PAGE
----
The hiring team didn’t get back to me in 3 weeks. I knew what the result was going to be, but the delivery was way worse than I expected:

Yeah, the company recruiter said, basically we’re going another direction on this because of [perceived deficiency]. However, if you can convince me that you don’t have that deficiency, then I might be able to convince the hiring manager to hire you. I’ll talk to her this afternoon, and I’ll get back to you in the next day or two.

My resume backed up that I had the requisite experience. I told the company recruiter I appreciated his help, and I assured him I had the experience. He told me he’d get back to me either way in a day or two.

He never got back to me. Never. Yes, I followed up. No, there was never a response. This was a recruiter who said if the one role didn’t work out, that he’d help me find another with the company. That didn’t materialize. And, no, I didn’t light anything on fire during the interview or behave in a way which should get me banned from anything.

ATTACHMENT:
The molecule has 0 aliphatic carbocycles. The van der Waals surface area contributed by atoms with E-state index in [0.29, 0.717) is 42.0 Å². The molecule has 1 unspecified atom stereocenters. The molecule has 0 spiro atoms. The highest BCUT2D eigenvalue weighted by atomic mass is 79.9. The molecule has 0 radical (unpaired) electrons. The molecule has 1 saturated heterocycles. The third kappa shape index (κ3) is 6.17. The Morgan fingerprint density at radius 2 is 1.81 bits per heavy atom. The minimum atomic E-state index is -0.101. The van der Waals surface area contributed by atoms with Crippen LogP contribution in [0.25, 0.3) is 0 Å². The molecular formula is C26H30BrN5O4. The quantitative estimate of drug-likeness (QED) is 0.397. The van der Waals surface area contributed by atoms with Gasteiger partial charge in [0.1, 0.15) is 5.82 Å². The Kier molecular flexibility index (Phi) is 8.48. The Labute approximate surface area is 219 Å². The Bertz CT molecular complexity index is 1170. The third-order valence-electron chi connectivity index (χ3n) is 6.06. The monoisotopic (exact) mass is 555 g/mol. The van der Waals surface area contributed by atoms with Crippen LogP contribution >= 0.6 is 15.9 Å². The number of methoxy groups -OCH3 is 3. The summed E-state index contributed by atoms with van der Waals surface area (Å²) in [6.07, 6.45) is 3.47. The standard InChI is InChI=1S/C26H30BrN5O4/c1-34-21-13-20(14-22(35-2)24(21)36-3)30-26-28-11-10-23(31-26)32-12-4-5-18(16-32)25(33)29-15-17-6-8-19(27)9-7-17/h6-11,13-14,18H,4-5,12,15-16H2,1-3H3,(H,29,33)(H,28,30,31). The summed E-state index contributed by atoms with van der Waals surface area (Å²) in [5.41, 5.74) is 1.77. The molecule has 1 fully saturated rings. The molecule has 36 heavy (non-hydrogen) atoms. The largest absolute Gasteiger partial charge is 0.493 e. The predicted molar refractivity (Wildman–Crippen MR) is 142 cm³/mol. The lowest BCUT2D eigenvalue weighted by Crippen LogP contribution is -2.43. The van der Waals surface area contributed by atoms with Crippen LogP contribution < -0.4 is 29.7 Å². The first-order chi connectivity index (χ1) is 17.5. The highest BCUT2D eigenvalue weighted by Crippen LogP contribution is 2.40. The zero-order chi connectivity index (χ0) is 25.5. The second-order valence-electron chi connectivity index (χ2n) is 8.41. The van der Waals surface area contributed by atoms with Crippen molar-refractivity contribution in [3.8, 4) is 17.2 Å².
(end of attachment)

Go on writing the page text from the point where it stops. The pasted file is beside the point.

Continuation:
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In another case, I spent an hour on the phone with the recruitment manager, another hour with a senior lead, then a vacation day and 4 hours in person in their office a city away. I sent a courteous and sincere thank you the next day. Three weeks passed. Finally, after prompting with LinkedIn, I got a call saying the role went another direction because they changed the role specifications after I interviewed. They were afraid I’d be bored silly with the new role specifications. Okay, but wouldn’t it make sense to keep me in the loop throughout this process?

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What I would expect is that a hiring team take into account the amount of time a candidate should have taken to get as far as he or she did in the interview process, and do the following things in direct proportion to that amount of time: